a) Shorten treatment duration to days, not months after months extending to years,
 b) Increase adherence by patients by enabling intermittent examination and therapy schedules, education of the patients adhering to the protocol, and by providing guidance of the healthcare workers,
 c) incorporate newly introduced agents with novel mechanisms of action to ensure activity against drug-resistant and non-resistant mycobacterium tuberculosis,
 d) Decrease incidence and spread of TB by developing safer, shorter duration treatment modalities/regimens for Latent TB infection (LTBI) and converting the acid fast mycobacterium tuberculosis positive to negative sputum.
 The foremost goal of this invention for treatment of tuberculosis M. tuberculosis bacterial infection include:
 a) Curing the individual patient within a short period of time,
 b) Minimizing risk of death and disability with proper treatment goals and follow up of the treatment and make sure the patient follows the treatment as prescribed,
 c) Reducing transmission of mycobacterium tuberculosis to other persons by early treatment and isolating the open tuberculosis with proper mask wearing and protecting the care giving members and contacts,
 d) Eliminating the latent TB infection so that patients do not develop the full blown disease due to any number of reasons including immune system suppression as seen in AIDS, other chronic debilitating diseases and the patents on immunosuppressive anti-TNF alpha drugs such as infliximab (Remicade®), Etanercept (Enbrel®), and adalimumab (Humira®) (Keane, et al. 2001). Interestingly, the studies also led to suggestions regarding the value of TNF-α blockade, particularly with infliximab, to efficiently block granuloma formation and increase clearance of M. tuberculosis in combination with effective tuberculosis chemotherapy (Wallis 2005, Skerry. et al. 2012).
 It is the intent of this invention additionally that provides a method for treating tuberculosis using inexpensive drugs i.e. Vitamin C, rifampicin, Insulin (IHAT) and ibuprofen which with other existing anti M. tuberculosis bacterial drugs; that are widely available now to treat TB instead of waiting for new therapeutic agents which costs more than 100 to 500 million dollars, taking decades to develop each therapeutic agent to curtail and cure this endemic disease which kills millions year after year.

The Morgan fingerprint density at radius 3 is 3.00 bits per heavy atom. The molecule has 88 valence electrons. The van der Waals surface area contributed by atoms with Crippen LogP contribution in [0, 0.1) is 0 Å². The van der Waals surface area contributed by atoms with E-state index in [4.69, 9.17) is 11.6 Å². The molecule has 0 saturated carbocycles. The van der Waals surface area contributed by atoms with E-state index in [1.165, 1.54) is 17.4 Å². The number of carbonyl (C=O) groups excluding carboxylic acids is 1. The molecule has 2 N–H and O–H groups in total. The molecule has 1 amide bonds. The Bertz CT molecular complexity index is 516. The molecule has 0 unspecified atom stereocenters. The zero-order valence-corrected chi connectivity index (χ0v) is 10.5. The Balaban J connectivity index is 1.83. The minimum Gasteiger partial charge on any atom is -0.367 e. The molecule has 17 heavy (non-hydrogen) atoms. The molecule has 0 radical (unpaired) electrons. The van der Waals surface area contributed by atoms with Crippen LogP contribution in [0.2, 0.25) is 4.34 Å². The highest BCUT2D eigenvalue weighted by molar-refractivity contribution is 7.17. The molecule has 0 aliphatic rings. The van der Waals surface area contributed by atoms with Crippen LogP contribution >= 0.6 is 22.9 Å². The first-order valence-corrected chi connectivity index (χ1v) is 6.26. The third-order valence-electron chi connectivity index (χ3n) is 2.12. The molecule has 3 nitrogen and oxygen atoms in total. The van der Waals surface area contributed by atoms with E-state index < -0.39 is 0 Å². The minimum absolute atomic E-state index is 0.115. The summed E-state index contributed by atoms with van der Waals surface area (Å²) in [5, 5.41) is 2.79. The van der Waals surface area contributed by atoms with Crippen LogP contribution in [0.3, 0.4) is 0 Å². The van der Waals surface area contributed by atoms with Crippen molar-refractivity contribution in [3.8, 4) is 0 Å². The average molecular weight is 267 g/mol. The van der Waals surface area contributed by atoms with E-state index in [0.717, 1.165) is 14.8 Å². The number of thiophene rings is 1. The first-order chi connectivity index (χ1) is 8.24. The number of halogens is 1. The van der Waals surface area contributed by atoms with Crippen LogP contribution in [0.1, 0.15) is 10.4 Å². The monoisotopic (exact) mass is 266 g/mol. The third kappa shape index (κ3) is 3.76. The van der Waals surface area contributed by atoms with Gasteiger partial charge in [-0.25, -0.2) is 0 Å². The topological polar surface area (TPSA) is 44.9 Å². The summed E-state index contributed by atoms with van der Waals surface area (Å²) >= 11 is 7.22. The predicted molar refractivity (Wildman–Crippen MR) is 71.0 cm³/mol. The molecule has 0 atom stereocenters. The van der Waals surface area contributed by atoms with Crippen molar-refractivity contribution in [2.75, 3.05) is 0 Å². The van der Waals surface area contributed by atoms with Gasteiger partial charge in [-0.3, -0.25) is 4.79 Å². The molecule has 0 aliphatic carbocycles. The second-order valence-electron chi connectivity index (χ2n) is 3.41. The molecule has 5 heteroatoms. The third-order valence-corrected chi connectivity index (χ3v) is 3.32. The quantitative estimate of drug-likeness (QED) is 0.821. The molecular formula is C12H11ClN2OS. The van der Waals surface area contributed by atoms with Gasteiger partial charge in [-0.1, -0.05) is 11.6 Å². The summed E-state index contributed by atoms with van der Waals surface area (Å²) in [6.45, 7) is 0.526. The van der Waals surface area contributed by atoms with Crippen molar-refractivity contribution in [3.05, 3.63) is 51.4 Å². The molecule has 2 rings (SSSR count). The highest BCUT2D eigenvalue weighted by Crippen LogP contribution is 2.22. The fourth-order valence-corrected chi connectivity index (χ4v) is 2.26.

The flow chart 8 and 8a summarizes the principle of treatments of tuberculosis described in this invention.
B RIEF DESCRIPTION OF THE DRAWINGS
 FIG. 1 is the diagrammatic presentation 100 of the structure of the M. tuberculosis, how it gets its energy and how we can use it to eliminate it.
 FIG. 1a is the diagrammatic presentation 100a showing the histology of the pulmonary TB bacteria from droplet infection entering the pulmonary air passages and taken up by white blood cell-macrophage.
 FIG. 2 is the diagrammatic presentation 200 showing the histology of the pulmonary or lymph node tuberculosis lesion.
 FIG. 3 is the diagram of the 300 of the mechanism of action of vitamin C, insulin and therapeutic agents against Mycobacterium tuberculosis.
 FIG. 4 is the diagram of the 400 of the mycobacterium tuberculosis showing the mechanism of action of vitamin C, insulin and other therapeutic agents.
 FIG. 5 is the diagram of the 500 showing pulmonary tuberculosis lesions and therapeutic agent's delivery catheter to the TB lesion and TB cavitary in the lungs.
 FIG. 6 is the diagrammatic presentation 600 of the inventive device 80 to deliver therapeutic agents to the pathologic lesions the bronco pulmonary segment.
 FIG. 6a is the diagrammatic presentation 600a of the inventive device 80 to deliver therapeutic agents to the pathologic lesions the bronco pulmonary segment continuously.